On March 5, Adem Özdamar from Hagen in North Rhine Westphalia, Germany, died from injuries he received while in police custody on February 17. The manner of his death raises many questions, which have so far not been answered by the police officers involved and the public prosecutor’s office.
At the police station in Hagen, the 26-year-old man fell into a coma, from which he never awoke, after officers tied him to a stretcher. His brother, Salih Özdamar, told the press, “My brother was seriously mistreated... He lost his life as a result of the actions of the police.”
According to press reports, Adem Özdamar had called the police on the night of February 17 because he felt he was being followed. The police came to his apartment, which they searched, but found nobody there. The officers then took Adem Özdamar to the police station, declaring that he appeared psychologically confused and was under the influence of cocaine, a claim that is stressed in most of the subsequent statements made by the police. They assert that Özdamar went on a rampage at the police station, and violently resisted five police officers who sought to “restrain” him.
According to Reinhard Rolfes, the senior public prosecutor responsible for the case, there are no indications of any dereliction of duty on the part of the police. With reference to the signs of physical abuse on the body of the victim, he admitted, “His resistance was unusually great.” This is why “he later exhibited haematomas and grazes all over his body.” Tied down on a stretcher, Özdamar suffered heart failure.
Statements by physicians and witnesses reported by the Frankfurter Rundschau newspaper in an article dated March 11 strengthen doubts about the claims made by the Hagen public prosecutor’s office and the police that there were “no signs of any external use of force,” which led to the death of the victim.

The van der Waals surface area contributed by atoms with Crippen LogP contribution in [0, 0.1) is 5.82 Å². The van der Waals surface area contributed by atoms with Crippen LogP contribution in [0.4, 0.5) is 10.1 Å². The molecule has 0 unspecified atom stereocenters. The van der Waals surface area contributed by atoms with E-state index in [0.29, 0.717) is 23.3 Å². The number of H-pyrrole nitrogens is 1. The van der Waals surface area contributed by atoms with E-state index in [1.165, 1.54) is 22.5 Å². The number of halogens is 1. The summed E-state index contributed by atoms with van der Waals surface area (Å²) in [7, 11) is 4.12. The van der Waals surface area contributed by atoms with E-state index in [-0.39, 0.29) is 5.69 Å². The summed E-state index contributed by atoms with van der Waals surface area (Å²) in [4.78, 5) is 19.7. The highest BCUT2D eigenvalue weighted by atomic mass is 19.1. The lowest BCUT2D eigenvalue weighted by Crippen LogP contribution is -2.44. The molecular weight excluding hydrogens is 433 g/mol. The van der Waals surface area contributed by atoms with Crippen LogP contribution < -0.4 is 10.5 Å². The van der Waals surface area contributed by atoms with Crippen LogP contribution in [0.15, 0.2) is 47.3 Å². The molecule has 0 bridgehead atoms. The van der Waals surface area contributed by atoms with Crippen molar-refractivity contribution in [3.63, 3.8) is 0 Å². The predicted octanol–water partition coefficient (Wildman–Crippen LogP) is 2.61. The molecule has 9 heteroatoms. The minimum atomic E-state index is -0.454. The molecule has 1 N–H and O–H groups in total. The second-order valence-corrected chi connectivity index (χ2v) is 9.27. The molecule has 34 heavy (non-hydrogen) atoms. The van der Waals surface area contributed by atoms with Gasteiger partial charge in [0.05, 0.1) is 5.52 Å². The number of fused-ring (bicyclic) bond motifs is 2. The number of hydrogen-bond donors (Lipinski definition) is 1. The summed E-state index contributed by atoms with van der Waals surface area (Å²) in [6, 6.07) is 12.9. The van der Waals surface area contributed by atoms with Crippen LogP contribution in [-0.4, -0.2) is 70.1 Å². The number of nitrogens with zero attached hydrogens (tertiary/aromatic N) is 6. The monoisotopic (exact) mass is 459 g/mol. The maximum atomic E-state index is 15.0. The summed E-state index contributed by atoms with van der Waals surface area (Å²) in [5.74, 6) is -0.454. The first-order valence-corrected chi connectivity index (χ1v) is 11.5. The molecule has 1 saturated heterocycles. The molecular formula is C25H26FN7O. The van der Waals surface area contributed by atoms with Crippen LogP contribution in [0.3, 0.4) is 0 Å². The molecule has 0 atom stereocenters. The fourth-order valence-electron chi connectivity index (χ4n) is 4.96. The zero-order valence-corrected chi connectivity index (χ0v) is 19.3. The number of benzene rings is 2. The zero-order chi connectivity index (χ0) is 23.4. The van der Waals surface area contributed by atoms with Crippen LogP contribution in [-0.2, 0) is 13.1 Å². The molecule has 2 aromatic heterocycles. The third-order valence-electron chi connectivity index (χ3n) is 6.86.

The Dortmund forensic doctor, E.H. Schmidt, found “Haematomas over the left eyebrow as well on the right upper eyelid [which are an] expression of the use of an external blunt force.”
The police have tried to present Özdamar’s heart failure as a consequence of cocaine use, but no concrete evidence has been presented showing whether Özdamar had taken drugs at all. There are some indications that his heart failure could have been the result of his being tied down in a prone position followed by abuse from the police officers.
When the emergency doctor, Kathrin Hoffmann, attended Adem Özdamar, who was bound to a stretcher, she could not feel a pulse.
According to documents and witness testimony, it is clear that the officers had tightened the straps on his hands and feet unusually firmly. Medics took three minutes to cut open the plastic ties before they could begin resuscitation. It was a further 23 minutes before Özdamar’s heart started beating again. Photos from the hospital’s emergency admissions department show red wheals on his wrist, and the right hand is swollen. The pictures also show a hand-sized haematoma on the neck and forehead, as well as bloodstains and grazes over the entire body.
The emergency doctor recorded that ”the patient’s head had possibly been struck against a wall.” She also queries whether someone had sat on his chest.
In the meantime, Özdamar’s family arranged a second analysis of the x-rays of his head. This second radiological investigation shows a “fracture in the area of the nasal bone.” The family lawyer, Adam Rosenberg, said, “The broken nose is clearly a bodily injury and cannot be explained by the actions of the emergency service personnel.... The police officers must now answer for fatal bodily harm and negligent killing.”
The immediate cause of Özdamar’s death could be the result of his being bound in the prone position, as described above. Amnesty International describes this method of being “hogtied” as “dangerous and potentially life-threatening” and as a “method of torture.” People constrained in this position are at risk of suffering acute oxygen deficiency. What is particularly cruel is that “the death throes of someone lying [in this position] can easily be interpreted by officers as resistance, which frequently leads to the restraints being pulled even tighter.”